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No Progress at White House Talks on Budget Impasse



U.S. congressional leaders have emerged from a meeting with President Barack Obama, reporting no progress on the budget impasse that has shut down the federal government.

The Republican and Democratic leaders in the House and Senate met behind closed doors with Mr. Obama for about 90 minutes at the White House Wednesday evening.

Afterward, House Speaker John Boehner said President Obama told him he will not negotiate a deal to reopen the government. Republican Boehner said he told the president he wants a discussion of what he called the "fairness" of Mr. Obama's signature health care program.

Senate Democratic Leader Harry Reid emerged from the meeting saying Democrats are happy to talk to the Republicans about anything they want, but only if a spending bill is passed and the government shutdown ends.

Before the talks, Mr. Obama told CNBC television he has "bent over backwards" to work with the Republicans. He said he is exasperated, calling the government shutdown totally unnecessary.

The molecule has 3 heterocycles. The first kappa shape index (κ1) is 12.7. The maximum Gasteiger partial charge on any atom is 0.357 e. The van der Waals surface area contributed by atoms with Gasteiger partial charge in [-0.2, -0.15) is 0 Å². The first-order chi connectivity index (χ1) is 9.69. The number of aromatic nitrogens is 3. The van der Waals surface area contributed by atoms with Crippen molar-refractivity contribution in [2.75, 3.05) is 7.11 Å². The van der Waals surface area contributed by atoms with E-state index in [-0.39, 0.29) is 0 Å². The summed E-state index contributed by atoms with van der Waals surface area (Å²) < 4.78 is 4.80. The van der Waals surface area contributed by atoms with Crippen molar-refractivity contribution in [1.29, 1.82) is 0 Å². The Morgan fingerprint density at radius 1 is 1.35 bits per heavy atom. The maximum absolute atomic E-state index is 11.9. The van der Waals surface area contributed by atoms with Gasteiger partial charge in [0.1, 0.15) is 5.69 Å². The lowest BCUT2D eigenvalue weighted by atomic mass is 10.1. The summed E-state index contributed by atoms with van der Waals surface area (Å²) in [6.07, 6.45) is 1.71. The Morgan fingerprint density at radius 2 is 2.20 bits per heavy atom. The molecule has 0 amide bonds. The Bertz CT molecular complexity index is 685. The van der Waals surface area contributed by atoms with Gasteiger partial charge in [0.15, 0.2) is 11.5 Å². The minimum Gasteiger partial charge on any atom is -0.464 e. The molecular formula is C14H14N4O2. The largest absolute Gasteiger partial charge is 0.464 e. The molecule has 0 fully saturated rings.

The U.S. government shut down at midnight Monday after Democrats refused to pass Republican spending bills that would defund or postpone the health care program.

Mr. Obama said no president can govern effectively if he allows extremists from either party to extort concessions. He appealed to Speaker Boehner to bring a clean spending bill to the House floor for a vote.

The shutdown has furloughed more than 800,000 federal workers and closed national parks and many federal agencies. The shutdown is not affecting Voice of America broadcasts, but it has closed Smithsonian museums and services like tax offices, help for veterans, and some food aid for the poor.

The government shutdown also is forcing President Obama to cancel stops in Malaysia and the Philippines during his trip to Asia starting Saturday. But VOA White House correspondent Dan Robinson says Mr. Obama still plans to visit Indonesia and Brunei for the APEC and East Asia summits.

Implementation of the Affordable Care Act, nicknamed "Obamacare," went ahead as scheduled Tuesday. It is intended to provide health insurance coverage to millions of Americans who otherwise cannot afford or get coverage.

Republican opponents of Obamacare say it forces people, including small businesses, to buy expensive insurance policies against their will, hurting the economy.

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